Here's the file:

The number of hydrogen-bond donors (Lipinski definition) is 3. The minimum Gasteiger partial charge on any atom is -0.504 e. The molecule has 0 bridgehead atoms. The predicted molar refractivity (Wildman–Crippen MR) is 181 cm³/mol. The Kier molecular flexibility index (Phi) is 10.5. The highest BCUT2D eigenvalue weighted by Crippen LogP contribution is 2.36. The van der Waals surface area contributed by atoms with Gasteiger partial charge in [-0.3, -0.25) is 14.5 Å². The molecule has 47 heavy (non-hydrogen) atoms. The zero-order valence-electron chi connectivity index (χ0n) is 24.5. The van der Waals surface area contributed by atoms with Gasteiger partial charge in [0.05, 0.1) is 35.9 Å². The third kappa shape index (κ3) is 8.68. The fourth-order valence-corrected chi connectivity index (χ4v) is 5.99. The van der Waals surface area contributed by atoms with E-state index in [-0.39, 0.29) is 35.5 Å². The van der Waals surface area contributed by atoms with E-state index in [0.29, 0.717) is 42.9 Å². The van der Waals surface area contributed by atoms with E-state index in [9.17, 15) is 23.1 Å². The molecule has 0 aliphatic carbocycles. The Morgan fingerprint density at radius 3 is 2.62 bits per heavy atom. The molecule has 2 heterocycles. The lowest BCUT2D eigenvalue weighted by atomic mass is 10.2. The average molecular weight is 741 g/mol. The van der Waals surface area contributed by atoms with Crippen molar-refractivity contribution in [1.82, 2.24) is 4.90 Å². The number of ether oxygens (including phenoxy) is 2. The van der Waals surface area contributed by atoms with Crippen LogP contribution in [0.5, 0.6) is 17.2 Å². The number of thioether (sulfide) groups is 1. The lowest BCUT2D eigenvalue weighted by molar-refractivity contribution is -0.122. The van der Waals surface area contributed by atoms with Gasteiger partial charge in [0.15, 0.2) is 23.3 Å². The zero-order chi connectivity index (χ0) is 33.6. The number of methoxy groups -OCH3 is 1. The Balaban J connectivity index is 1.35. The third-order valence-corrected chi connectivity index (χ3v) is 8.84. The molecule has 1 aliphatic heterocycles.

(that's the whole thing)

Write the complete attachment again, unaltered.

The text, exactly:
The number of hydrogen-bond donors (Lipinski definition) is 3. The minimum Gasteiger partial charge on any atom is -0.504 e. The molecule has 0 bridgehead atoms. The predicted molar refractivity (Wildman–Crippen MR) is 181 cm³/mol. The Kier molecular flexibility index (Phi) is 10.5. The highest BCUT2D eigenvalue weighted by Crippen LogP contribution is 2.36. The van der Waals surface area contributed by atoms with Gasteiger partial charge in [-0.3, -0.25) is 14.5 Å². The molecule has 47 heavy (non-hydrogen) atoms. The zero-order valence-electron chi connectivity index (χ0n) is 24.5. The van der Waals surface area contributed by atoms with Gasteiger partial charge in [0.05, 0.1) is 35.9 Å². The third kappa shape index (κ3) is 8.68. The fourth-order valence-corrected chi connectivity index (χ4v) is 5.99. The van der Waals surface area contributed by atoms with E-state index in [-0.39, 0.29) is 35.5 Å². The van der Waals surface area contributed by atoms with E-state index in [0.29, 0.717) is 42.9 Å². The van der Waals surface area contributed by atoms with E-state index in [9.17, 15) is 23.1 Å². The molecule has 0 aliphatic carbocycles. The Morgan fingerprint density at radius 3 is 2.62 bits per heavy atom. The molecule has 2 heterocycles. The lowest BCUT2D eigenvalue weighted by atomic mass is 10.2. The average molecular weight is 741 g/mol. The van der Waals surface area contributed by atoms with Crippen molar-refractivity contribution in [1.82, 2.24) is 4.90 Å². The number of ether oxygens (including phenoxy) is 2. The van der Waals surface area contributed by atoms with Crippen LogP contribution in [0.5, 0.6) is 17.2 Å². The number of thioether (sulfide) groups is 1. The lowest BCUT2D eigenvalue weighted by molar-refractivity contribution is -0.122. The van der Waals surface area contributed by atoms with Gasteiger partial charge in [0.15, 0.2) is 23.3 Å². The zero-order chi connectivity index (χ0) is 33.6. The number of methoxy groups -OCH3 is 1. The Balaban J connectivity index is 1.35. The third-order valence-corrected chi connectivity index (χ3v) is 8.84. The molecule has 1 aliphatic heterocycles.